The mic then responds pretty evenly across all frequencies up to 2 KHz where it rises. This rise means that the mic is adding decibels of volume at that given frequency. To you and me, this sounds like the high end sounds, hi-hats etc, have a bit more power to cut through. The chart then dips before tailing off, filtering out any frequencies above 15 KHz.
To learn more about microphones etc., you can check out the glossary . You can read about some of the different mics available and their estimated prices in the merch section.
Walk before you run
Ok, so, we've got a mic on the list, but we haven't got much dosh so we want to make noise on the cheap. Just for practice sessions, like, maybe a jam. What we need is a small amp of some kind. zZounds.com has a whole list of the main units on offer. Strictly speaking the inputs on these amps are not meant for microphone signals. Electric guitar signals are stronger than microphone signals. So an amp with a volume control is preferred. Another reason for this is because of impedance matching . You should be able to get away with it though. The fact that some of the mini-amps can be battery powered means you could set up some wicked outdoor jams, and not totally screw your voice up from pushing too hard! Fantastic for practicing with a mic, or even beatbusking. 🙂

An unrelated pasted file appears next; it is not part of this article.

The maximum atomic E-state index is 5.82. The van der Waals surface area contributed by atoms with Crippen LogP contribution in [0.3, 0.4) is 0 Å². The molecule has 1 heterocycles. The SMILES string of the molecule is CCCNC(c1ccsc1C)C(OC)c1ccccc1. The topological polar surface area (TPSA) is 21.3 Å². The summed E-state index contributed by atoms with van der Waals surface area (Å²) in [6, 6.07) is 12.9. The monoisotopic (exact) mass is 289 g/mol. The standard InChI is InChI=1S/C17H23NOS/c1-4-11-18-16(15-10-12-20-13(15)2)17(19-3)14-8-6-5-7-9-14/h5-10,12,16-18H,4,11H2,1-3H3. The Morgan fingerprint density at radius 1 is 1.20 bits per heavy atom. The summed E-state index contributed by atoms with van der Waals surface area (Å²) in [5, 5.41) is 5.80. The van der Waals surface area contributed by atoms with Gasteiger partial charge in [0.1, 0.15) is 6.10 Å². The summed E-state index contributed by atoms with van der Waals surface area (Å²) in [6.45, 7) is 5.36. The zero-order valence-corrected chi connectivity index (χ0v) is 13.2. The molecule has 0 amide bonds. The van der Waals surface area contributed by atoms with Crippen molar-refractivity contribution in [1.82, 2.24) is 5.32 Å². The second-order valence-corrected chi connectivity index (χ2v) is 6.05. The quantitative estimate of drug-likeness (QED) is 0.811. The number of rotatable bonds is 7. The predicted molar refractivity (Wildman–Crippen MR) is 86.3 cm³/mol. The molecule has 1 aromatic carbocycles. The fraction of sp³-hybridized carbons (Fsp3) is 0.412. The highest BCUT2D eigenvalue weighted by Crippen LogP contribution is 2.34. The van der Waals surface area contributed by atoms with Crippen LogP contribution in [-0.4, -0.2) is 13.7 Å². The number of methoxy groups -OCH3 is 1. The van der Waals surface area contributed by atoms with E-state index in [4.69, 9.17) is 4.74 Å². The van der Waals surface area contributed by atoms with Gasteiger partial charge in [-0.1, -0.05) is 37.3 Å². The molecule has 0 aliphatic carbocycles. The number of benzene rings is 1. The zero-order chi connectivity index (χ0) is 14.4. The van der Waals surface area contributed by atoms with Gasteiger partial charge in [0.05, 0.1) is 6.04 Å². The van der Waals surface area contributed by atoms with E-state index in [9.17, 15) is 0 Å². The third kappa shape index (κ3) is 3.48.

Most 'proper' mics have a connection type called an XLR connection. The connection type on these mini amps however, are usually standard 1/4" jack types because they are meant for a guitar. Therefore you'll need to buy a cable called a female XLR to 1/4" microphone cable, which looks like this:
You'll only need a mic, a cable like the one above, and a mini-amp and you're on your way to practice heaven! That's a nice, cheap and cheerful way to get some sounds bouncing round your home. If you are planning on recording directly into your computer's soundcard you'll also need to get a 1/4" to mini jack adaptor, to put on the end of the mic cable. Like this;